by David Nir
8:32 AM PT: WI-Gov: There’s a final barrage of polls in the Wisconsin gubernatorial recall, including one from Public Policy Polling which shows the race tightening. PPP’s survey has GOP Gov. Scott Walker up 50-47 over Democrat Tom Barrett, which is a tightening from the 50-45 Walker lead they saw in their prior two polls. As Tom Jensen notes, the sample reported voting for Obama in 2008 by a seven-point margin; if it matched Obama’s actual 14-point edge, Barrett would be up 50-49. It’s worth noting thatlike all other pollsters, PPP’s last 2010 poll of this race, which also pitted Walker against Barrett when this seat was open, overstated Walker’s leader: They had Walker winning by nine when he actually won by just five.
Barrett’s campaign also said over the weekend that their internal polling (which has been conducted by Garin-Hart-Yang) had the race tied at 48 apiece (or as they put it for media consumption purposes, Walker 47.8, Barrett 47.7). And finally, there’s a poll fromAngus Reid, which, I must point out, was conducted online. They had Walker up 51-46, but weirdly, they’re insisting on reporting their toplines without any undecideds, so their press release touting a 53-47 Walker lead, which I think is misleading. Even in a race as polarized as this, some people still walk into the voting both not knowing how they’re going to cast a ballot, so you can’t just ignore them.
8:36 AM PT: One last bit of polling-related recall news: According to The Fix, there will be exit polls for Tuesday night’s election. That’s pretty interesting, considering we pretty much never see exit polls outside of November.
8:46 AM PT: NY-08: Ugh, just revolting. Retiring Rep. Ed Towns, clearly butthurt over the fact that Assemblyman Hakeem Jeffries’ robust-looking campaign pushed him to the exits this year, is endorsing the absolutely unacceptable Charles Barron in the Democratic primary instead. Click the link to see just how ridiculous Towns’ statement as. As for Barron, I’ve said everything I need to say about him at this point, so I’m just going to leave it at that.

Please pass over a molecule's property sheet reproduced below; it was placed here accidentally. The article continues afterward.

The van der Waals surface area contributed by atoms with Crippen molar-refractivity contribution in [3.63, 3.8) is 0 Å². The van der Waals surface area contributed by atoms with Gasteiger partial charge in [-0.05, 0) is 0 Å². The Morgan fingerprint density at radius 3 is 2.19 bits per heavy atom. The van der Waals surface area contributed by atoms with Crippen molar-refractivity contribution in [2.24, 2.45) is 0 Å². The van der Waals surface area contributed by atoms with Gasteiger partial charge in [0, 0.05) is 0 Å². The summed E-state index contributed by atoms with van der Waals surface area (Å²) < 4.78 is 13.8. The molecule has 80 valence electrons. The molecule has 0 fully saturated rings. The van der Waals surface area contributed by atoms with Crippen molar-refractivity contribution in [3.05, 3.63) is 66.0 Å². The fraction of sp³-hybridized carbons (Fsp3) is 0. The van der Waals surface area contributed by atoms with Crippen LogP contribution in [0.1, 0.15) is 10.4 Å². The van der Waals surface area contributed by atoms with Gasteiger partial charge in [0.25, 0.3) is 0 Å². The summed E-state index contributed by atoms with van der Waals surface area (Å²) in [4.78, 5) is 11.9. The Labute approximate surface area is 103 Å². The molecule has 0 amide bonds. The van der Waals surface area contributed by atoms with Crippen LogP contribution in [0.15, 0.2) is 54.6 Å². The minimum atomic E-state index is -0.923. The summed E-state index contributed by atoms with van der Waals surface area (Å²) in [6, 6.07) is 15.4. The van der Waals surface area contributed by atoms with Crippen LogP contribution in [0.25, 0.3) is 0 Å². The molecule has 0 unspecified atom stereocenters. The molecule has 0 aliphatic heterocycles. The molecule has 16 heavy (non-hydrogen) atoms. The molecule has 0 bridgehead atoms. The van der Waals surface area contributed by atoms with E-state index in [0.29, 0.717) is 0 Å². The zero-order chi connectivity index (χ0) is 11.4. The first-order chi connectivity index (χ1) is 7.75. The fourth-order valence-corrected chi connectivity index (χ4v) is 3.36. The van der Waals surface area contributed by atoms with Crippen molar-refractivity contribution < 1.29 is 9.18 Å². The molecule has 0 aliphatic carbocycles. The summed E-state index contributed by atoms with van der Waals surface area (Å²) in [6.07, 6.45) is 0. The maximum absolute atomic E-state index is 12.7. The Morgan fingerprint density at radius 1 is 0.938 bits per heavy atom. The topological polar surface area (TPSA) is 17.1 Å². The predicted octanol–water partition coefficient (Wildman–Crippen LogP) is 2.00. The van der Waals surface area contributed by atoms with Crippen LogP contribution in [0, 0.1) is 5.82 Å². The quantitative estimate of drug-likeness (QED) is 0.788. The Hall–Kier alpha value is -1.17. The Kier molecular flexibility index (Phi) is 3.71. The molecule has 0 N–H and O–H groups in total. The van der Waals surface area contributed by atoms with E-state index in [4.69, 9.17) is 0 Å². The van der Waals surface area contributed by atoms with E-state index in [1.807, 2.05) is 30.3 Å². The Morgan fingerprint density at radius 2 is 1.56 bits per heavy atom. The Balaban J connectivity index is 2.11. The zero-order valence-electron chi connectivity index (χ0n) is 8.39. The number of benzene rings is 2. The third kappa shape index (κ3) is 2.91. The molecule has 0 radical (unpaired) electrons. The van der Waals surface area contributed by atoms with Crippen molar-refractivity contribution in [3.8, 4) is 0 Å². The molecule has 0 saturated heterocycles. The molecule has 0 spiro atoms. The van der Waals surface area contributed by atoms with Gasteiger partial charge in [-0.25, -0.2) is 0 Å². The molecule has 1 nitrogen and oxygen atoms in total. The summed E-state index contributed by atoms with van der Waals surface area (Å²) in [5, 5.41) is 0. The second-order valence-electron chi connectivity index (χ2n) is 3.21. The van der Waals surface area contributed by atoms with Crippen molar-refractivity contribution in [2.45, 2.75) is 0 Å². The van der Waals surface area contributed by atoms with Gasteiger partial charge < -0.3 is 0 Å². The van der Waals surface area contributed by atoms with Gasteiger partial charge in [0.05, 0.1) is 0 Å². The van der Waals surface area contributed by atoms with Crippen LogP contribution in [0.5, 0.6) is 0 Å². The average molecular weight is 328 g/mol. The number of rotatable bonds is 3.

8:57 AM PT: MI-11: The Thad McCotter saga just gets crazier. As you know, the GOP veteran abandoned his write-in primary bid over the weekend, a week after disclosing that he failed to file a sufficient number of signatures to secure a place on the ballot for re-election. One move which prompted McCotter’s decision was ex-state Sen. Loren Bennett’s announcement that he, too, would wage a write-in campaign for the Republican nomination—and when it comes to write-ins, even one is a crowd.
But things could get far more crowded yet. Oakland County Water Resources Commissioner John McCulloch, who ran for Senate for about ten days (literally) last year, has surfaced as another possible write-in candidate. So has former Oakland County GOP chair Paul Welday, who even tweeted about his interest. You may remember that Welday ran in the MI-09 primary in 2010, losing to ex-state Rep. Rocky Raczkowski—who, as we’ve mentioned, has also said he might get in. Two people also took themselves out of contention last week, state Sen. Mike Kowall and attorney David Trott, but that was before McCotter bailed, so a change of heart is not out of the question. The more the merrier!
9:14 AM PT: MA-Sen: Two new polls of the Massachusetts Senate race were released over the weekend, and both show a tie game. The first is from the Boston Globe (conducted by the University of New Hampshire) which puts GOP Sen. Scott Brown up 39-37 over Democrat Elizabeth Warren. That’s a weirdly high number of undecideds, but that seems to be par for the course for UNH, whose first poll showed Brown with a 37-35 lead. The most important thing to note about this survey, though, is that Barack Obama leads Mitt Romney by just 12 points (46-34), in a state he won by 26 last time. The fact that the Senate race is still so close despite what must be a very unfavorable sample for Warren is a positive sign for her.